Our Universe isn't anywhere near a "perfect vacuum". There's still an AWFUL LOT of matter floating around "out there", and it's all in "pockets" that are continuously expanding.

I suspect our Universe is much more like an expanding froth of matter that keeps getting less dense because of that expansion.

I like "thinkers", so I gave you a star.


See ya,
Milt



posted on Jun, 7 2013 @ 03:52 AM
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Originally posted by WesternIowaParanormal
I was thinking about the vacuum of space today. Why? I don't know my mind wanders a lot. Anyway, I was thinking about the vacuum of space and a thread I started a few days ago about our universe being round. I believe the universe can not be infinite if it is a near perfect vacuum. I explained it to my wife like this. Take a straw, put your finger over one end. Suck the air out of the other end. You just created a vacuum inside the straw. What does the straw do? It acts like a barrier. That being said, we know that space is a vacuum, apply the straw theory and it tells me that our universe must have a barrier of some kind. What do you all think?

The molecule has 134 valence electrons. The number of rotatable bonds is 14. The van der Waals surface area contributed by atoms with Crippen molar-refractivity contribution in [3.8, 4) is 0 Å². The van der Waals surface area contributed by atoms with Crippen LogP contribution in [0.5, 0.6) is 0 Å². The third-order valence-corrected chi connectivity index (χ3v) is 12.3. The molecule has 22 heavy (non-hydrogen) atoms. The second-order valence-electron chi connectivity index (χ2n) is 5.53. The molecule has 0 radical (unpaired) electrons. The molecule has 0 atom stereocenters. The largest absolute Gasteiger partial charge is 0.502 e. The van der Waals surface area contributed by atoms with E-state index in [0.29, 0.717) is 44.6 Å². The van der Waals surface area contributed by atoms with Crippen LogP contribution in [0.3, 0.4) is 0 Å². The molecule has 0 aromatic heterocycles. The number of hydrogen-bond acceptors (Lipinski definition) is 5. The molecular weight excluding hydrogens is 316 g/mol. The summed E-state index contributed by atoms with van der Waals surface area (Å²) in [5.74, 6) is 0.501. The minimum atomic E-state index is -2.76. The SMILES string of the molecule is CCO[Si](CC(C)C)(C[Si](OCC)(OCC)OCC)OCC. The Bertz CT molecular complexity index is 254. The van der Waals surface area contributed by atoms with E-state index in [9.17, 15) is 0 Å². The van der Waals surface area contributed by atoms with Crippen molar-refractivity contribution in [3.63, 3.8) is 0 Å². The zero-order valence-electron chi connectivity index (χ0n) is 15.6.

The straw is a barrier because there is air outside of it. There's no reason to think that there is air outside of the universe and that it must be shielded from it. The universe (or rather the multiverse) is infinite vacuum, with expanding "bubbles" of matter in it.



posted on Jun, 7 2013 @ 06:53 AM
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A straw won't react like that in space, it would not compress as its the pressure of the
atmosphere pressing down on the outer walls of the straw. A vacuum is the absence of matter but not entirely though (not going into that now).

It's only a vacuum if it has a higher density of matter around a lower density. So theoretically the "emptiness" of space can be infinite.
edit on 7-6-2013 by Beestie because: paragrahp not lining up



posted on Jun, 7 2013 @ 07:43 AM
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Originally posted by WesternIowaParanormal
Take a straw, put your finger over one end. Suck the air out of the other end. You just created a vacuum inside the straw.
That's more like a low pressure region than a vacuum. Even the best vacuum made on Earth is higher pressure than the moons "atmosphere", and the moons atmosphere is higher pressure than interstellar space. You could call it a relative vacuum I suppose.

But look at the obvious flaw in your idea. There's relative vacuum right outside the Earth, yet the Earth's atmosphere hasn't been sucked out into space, and there's no barrier like a straw holding it in.